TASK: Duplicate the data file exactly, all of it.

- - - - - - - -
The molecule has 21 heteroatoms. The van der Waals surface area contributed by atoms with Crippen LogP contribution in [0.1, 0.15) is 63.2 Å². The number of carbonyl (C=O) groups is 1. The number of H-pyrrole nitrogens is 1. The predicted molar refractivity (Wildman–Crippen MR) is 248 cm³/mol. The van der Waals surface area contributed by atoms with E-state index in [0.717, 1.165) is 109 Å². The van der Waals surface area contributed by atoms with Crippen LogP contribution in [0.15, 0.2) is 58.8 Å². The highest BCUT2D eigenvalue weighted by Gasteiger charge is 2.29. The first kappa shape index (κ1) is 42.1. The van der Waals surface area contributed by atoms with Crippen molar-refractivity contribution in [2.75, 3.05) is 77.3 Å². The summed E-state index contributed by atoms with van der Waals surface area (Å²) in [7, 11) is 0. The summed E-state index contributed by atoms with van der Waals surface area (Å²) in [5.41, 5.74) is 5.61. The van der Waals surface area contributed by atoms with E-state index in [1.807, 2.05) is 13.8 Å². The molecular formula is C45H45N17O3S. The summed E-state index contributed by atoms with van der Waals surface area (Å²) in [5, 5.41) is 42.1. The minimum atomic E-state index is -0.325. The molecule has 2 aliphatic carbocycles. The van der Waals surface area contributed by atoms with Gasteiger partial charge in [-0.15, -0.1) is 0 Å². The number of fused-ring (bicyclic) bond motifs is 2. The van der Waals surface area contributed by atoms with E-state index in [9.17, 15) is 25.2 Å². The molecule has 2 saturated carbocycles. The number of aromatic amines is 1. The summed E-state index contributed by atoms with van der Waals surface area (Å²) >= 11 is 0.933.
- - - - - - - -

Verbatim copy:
The molecule has 21 heteroatoms. The van der Waals surface area contributed by atoms with Crippen LogP contribution in [0.1, 0.15) is 63.2 Å². The number of carbonyl (C=O) groups is 1. The number of H-pyrrole nitrogens is 1. The predicted molar refractivity (Wildman–Crippen MR) is 248 cm³/mol. The van der Waals surface area contributed by atoms with E-state index in [0.717, 1.165) is 109 Å². The van der Waals surface area contributed by atoms with Crippen LogP contribution in [0.15, 0.2) is 58.8 Å². The highest BCUT2D eigenvalue weighted by Gasteiger charge is 2.29. The first kappa shape index (κ1) is 42.1. The van der Waals surface area contributed by atoms with Crippen molar-refractivity contribution in [2.75, 3.05) is 77.3 Å². The summed E-state index contributed by atoms with van der Waals surface area (Å²) in [7, 11) is 0. The summed E-state index contributed by atoms with van der Waals surface area (Å²) in [5.41, 5.74) is 5.61. The van der Waals surface area contributed by atoms with E-state index in [1.807, 2.05) is 13.8 Å². The molecular formula is C45H45N17O3S. The summed E-state index contributed by atoms with van der Waals surface area (Å²) in [5, 5.41) is 42.1. The minimum atomic E-state index is -0.325. The molecule has 2 aliphatic carbocycles. The van der Waals surface area contributed by atoms with Gasteiger partial charge in [-0.15, -0.1) is 0 Å². The number of fused-ring (bicyclic) bond motifs is 2. The van der Waals surface area contributed by atoms with E-state index in [9.17, 15) is 25.2 Å². The molecule has 2 saturated carbocycles. The number of aromatic amines is 1. The summed E-state index contributed by atoms with van der Waals surface area (Å²) >= 11 is 0.933.